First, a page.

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HSE PULLS THE PLUG ON ‘UNNECESSARY’ PAT TESTING

Revised portable appliance testing guide aims to cut £30m off business costs

HSE has published revised guidance on portable appliance (PAT) testing designed to stop unnecessary electrical safety tests that are estimated to cost office-based businesses £30 million a year. The regulator confirms that “it’s a myth that every portable electrical appliance in the workplace needs to be tested once a year”.

It is said that misleading advice and advertising contributes to low-risk businesses such as offices, shops and hotels paying unnecessarily for over-the-top maintenance regimes. The law requires employers to ensure that electrical equipment is maintained in order to prevent danger – it does not state that every item has to be tested or how often testing needs to be carried out.

For further information on portable appliance testing see HSE’s FAQs.

The revised guidance follows a Government Inquiry and report which said that the legal requirements concerning maintenance of electrical appliances was “applied too widely and disproportionately” resulting in costly over-compliance with the law.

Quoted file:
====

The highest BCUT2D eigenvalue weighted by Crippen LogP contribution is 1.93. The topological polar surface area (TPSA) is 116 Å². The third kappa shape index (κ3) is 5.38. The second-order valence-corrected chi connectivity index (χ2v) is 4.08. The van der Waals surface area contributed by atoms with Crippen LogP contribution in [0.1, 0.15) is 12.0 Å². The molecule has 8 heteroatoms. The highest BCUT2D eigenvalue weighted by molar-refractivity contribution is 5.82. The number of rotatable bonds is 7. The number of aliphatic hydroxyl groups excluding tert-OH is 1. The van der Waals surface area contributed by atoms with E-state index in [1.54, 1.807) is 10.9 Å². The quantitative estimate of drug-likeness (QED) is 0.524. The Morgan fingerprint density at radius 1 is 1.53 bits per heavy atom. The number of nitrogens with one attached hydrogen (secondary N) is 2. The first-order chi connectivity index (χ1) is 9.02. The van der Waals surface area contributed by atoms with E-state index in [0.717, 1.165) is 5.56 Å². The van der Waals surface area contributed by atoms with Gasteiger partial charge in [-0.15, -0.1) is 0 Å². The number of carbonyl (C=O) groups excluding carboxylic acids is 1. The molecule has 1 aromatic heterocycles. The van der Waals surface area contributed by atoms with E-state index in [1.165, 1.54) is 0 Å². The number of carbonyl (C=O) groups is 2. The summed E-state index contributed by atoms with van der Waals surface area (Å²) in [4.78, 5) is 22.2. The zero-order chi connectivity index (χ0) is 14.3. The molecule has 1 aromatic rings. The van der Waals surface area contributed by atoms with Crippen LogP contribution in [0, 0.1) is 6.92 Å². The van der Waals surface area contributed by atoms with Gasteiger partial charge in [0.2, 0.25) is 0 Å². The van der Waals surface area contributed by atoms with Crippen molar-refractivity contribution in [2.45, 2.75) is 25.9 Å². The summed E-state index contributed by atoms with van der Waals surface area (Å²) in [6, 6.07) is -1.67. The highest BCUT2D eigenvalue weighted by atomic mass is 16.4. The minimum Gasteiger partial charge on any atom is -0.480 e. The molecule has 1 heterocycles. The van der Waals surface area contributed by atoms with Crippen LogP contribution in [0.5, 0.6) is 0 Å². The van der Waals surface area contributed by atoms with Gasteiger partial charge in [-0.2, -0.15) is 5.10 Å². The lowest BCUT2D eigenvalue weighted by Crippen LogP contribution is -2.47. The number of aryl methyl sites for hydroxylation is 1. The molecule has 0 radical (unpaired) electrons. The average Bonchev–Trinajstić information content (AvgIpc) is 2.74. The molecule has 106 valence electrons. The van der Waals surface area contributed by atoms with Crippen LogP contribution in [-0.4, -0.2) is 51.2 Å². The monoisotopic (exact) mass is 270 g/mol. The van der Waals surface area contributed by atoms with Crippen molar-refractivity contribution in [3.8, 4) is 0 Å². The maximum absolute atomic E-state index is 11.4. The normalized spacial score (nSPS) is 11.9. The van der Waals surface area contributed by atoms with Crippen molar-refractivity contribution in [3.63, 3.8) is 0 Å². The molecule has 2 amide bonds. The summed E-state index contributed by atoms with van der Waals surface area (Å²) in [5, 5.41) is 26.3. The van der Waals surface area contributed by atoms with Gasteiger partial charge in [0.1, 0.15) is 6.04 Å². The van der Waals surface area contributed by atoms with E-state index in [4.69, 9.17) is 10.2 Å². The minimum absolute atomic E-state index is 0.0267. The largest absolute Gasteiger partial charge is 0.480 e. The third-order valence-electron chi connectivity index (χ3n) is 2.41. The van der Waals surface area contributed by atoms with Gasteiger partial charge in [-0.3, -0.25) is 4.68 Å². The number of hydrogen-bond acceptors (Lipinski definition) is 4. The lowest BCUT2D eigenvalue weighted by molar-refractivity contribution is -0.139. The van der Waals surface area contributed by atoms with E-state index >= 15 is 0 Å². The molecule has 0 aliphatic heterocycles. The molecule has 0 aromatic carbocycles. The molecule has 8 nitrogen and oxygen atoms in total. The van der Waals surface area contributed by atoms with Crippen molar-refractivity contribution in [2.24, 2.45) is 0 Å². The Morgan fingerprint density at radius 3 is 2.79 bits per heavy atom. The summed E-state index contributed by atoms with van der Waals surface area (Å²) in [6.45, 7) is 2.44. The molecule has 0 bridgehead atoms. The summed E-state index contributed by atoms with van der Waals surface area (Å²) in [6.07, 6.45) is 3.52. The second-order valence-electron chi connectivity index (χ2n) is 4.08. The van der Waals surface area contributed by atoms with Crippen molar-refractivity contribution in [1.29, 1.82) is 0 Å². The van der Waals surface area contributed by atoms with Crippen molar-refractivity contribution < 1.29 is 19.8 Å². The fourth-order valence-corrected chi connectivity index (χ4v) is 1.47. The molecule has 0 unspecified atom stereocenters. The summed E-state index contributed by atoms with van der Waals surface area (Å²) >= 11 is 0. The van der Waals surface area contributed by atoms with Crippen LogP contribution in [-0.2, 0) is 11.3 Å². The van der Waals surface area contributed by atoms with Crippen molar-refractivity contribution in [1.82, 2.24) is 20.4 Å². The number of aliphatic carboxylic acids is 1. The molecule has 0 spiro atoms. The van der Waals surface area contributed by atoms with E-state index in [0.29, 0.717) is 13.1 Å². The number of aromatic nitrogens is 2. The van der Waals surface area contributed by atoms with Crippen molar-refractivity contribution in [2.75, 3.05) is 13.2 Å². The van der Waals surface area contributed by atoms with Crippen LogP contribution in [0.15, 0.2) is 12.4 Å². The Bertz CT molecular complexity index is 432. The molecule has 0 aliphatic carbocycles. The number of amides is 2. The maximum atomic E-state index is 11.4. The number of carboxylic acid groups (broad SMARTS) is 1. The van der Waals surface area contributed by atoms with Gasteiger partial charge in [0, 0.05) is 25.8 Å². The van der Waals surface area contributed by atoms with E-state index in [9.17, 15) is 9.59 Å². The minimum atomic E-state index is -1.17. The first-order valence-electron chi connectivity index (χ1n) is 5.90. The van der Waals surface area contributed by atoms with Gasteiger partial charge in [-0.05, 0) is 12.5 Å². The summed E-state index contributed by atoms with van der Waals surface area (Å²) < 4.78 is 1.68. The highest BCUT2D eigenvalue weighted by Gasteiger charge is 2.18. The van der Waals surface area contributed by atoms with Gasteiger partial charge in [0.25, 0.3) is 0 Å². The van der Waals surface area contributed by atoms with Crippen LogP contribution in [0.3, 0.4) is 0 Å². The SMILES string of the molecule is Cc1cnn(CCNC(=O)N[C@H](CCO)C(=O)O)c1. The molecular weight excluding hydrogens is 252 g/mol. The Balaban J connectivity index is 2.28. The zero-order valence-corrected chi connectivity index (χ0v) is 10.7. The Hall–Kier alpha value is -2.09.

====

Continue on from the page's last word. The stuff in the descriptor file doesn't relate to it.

Don’t waste money on unnecessary checks that have no real benefit

HSE stress that testing appliances to ensure that they are safe to use can contribute to an effective maintenance regime, but in a low-risk environment most dangerous defects can be found simply by checking the appliances for obvious signs of damage such as frayed cables.

In launching the revised guidance HSE Chair Judith Hackitt said:

“We know that low-risk companies are being mis-led over what the law requires when it comes to maintaining portable electrical appliances, and many are paying for testing that is not needed.

Businesses are responsible for protecting their employees, but they shouldn’t be wasting their money on unnecessary checks that have no real benefit. HSE has always advocated a proportionate, risk-based approach to maintenance. This new guidance is simple and clear to follow.”

Nick Starling, Director of General Insurance at the Association of British Insurers, said:

“Insurers have never required policyholders to undertake unnecessary portable electrical appliance tests which are not proportionate to the risk. We welcome HSE’s guidance, which will help businesses focus on what they do best, free from worries about health and safety myths.”

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